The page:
A neighbor said she often sees Cheng going out to collect glass. Sometimes Cheng does not return home from such recycling runs until after dark. Then she works in front of her home, cleaning out the bottles, separating aluminum and plastic items from the bottles, and putting them in different groups. “All of us living around here know that she is collecting glass to help the needy,” said the neighbor.

Cheng said that in the beginning her neighbors were curious as to why she had become a “garbage collector.” “How much money do you earn a month by collecting garbage?” they would ask. Cheng knew that environmental protection was a novel idea to the locals, so she just told her neighbors she was using the proceeds from the sale of the recyclables to help the poor. By and by, some of her neighbors even began to gather recyclable items for her.

Wei Xiangui (魏獻貴), Cheng’s husband, said that his friends used to complain to him, “How could you let your wife become a garbage collector?” But instead of feeling embarrassed, he proudly replied, “My wife is doing recycling to help students from poor families.”

It’s not shameful to do the right thing
Xiaofen (小芬), a 12th grader, is one of the students receiving financial aid from Tzu Chi. Her father, in his forties, is almost completely blind. They barely support themselves by selling vegetables they grow in the vacant lot in front of their house. Since there is no extra money for education, Tzu Chi has been providing financial help to put Xiaofen through school.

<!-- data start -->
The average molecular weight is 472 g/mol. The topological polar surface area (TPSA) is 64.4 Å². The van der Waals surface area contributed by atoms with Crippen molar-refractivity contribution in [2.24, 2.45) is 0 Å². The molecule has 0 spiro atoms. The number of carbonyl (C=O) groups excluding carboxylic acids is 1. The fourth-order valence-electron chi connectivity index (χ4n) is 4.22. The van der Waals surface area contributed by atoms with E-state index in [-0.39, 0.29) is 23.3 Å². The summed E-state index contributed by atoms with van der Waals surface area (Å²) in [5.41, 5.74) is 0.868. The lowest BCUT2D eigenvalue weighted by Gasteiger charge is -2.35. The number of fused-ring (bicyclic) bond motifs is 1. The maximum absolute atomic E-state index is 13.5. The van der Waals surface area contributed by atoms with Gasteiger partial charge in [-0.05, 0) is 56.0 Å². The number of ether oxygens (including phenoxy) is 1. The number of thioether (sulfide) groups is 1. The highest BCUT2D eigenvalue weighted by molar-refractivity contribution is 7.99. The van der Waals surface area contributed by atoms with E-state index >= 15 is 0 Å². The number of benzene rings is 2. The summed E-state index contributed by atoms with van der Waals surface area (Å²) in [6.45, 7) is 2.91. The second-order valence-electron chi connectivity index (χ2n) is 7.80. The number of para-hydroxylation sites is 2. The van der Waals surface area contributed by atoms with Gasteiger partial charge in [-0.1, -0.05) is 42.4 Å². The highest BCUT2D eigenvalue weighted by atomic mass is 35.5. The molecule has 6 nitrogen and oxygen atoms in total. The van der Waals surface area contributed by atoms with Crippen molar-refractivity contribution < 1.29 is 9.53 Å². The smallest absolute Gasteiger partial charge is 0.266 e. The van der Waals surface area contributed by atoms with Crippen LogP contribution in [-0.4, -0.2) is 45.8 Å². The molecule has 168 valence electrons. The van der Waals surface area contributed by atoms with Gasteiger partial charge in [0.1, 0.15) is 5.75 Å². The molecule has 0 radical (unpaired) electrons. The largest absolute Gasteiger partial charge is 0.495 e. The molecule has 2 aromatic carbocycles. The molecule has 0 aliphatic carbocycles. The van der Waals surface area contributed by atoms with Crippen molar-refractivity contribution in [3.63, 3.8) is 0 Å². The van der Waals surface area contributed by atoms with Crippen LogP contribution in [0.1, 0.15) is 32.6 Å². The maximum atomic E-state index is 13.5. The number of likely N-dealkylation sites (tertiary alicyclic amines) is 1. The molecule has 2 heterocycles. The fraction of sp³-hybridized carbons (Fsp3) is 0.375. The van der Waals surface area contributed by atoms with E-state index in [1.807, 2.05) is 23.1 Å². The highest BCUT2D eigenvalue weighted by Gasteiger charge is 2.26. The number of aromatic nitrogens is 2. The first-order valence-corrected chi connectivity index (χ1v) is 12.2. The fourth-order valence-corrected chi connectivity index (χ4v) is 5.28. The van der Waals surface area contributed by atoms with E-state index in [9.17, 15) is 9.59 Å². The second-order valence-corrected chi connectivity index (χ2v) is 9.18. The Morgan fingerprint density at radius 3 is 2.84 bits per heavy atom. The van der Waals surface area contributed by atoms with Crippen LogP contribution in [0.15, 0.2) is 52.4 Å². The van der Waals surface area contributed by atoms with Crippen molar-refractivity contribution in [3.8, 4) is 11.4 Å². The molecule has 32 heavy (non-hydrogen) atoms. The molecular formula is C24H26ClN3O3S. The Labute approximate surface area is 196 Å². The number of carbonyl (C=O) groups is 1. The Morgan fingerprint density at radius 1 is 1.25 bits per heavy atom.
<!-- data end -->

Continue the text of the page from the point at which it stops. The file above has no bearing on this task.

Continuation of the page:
Her father is very grateful for Tzu Chi’s help. He told Tzu Chi volunteers that he would ask his daughter to donate money to the foundation after she graduated and began to make money on her own. The volunteers said to him, “You don’t need to wait until Xiaofen graduates. You can start helping others right now by recycling with us.”

Thus, Xiaofen’s father decided to help recycle glass too. Guided by others in the village, he began collecting waste glass to donate to Tzu Chi. He does not mind at all what his neighbors think when he picks up glass from the streets. Like the other Tzu Chi environmental volunteers in Nanjing, he believes that doing the right thing is never shameful.

More and more local people, like Xiaofen’s father, have joined Tzu Chi’s recycling program. Huang Yulai (黃玉來), a retired public official, not only joined Tzu Chi herself--but so did the rest of her family, including her aged parents, sons, daughters-in-law, sisters, nephews, and grandsons! They all became members as they began to identify with the ideals of Tzu Chi. Even Huang’s 88-year-old mother picks up glass bottles from the sides of roads and rivers. Huang’s brother, a vegetable peddler, uses used plastic bags collected by Huang to help cut down on the consumption of new bags.

"We’re actually benefiting our posterity by protecting the earth,” said Huang, a staunch supporter of environmental protection.

Zhang Meilian (張美蓮) works the graveyard shift at a local textile factory. After work, she takes a short rest and then hops on her bicycle. She rides around collecting glass from restaurants and clinics.

In the beginning, she kept her efforts a secret, worried that her husband would object to her recycling work. But when he learned of her efforts, he gave her his full support. Her children likewise support her, and they often bring empty beverage cans and bottles home from school for her. She said that her relationship with her children had even improved since she began participating in recycling, perhaps because she was smiling more.

Song Ping (宋萍) and Zhuang Xuehui (莊雪揮) are professional caterers who have worked for the past ten years at the canteen at Liao Chao-zhong’s factory. About four years ago, Liao invited them to join Tzu Chi. They have been volunteering ever since. Although they often work from early morning to late at night, they hit the streets during their afternoon breaks to collect waste glass.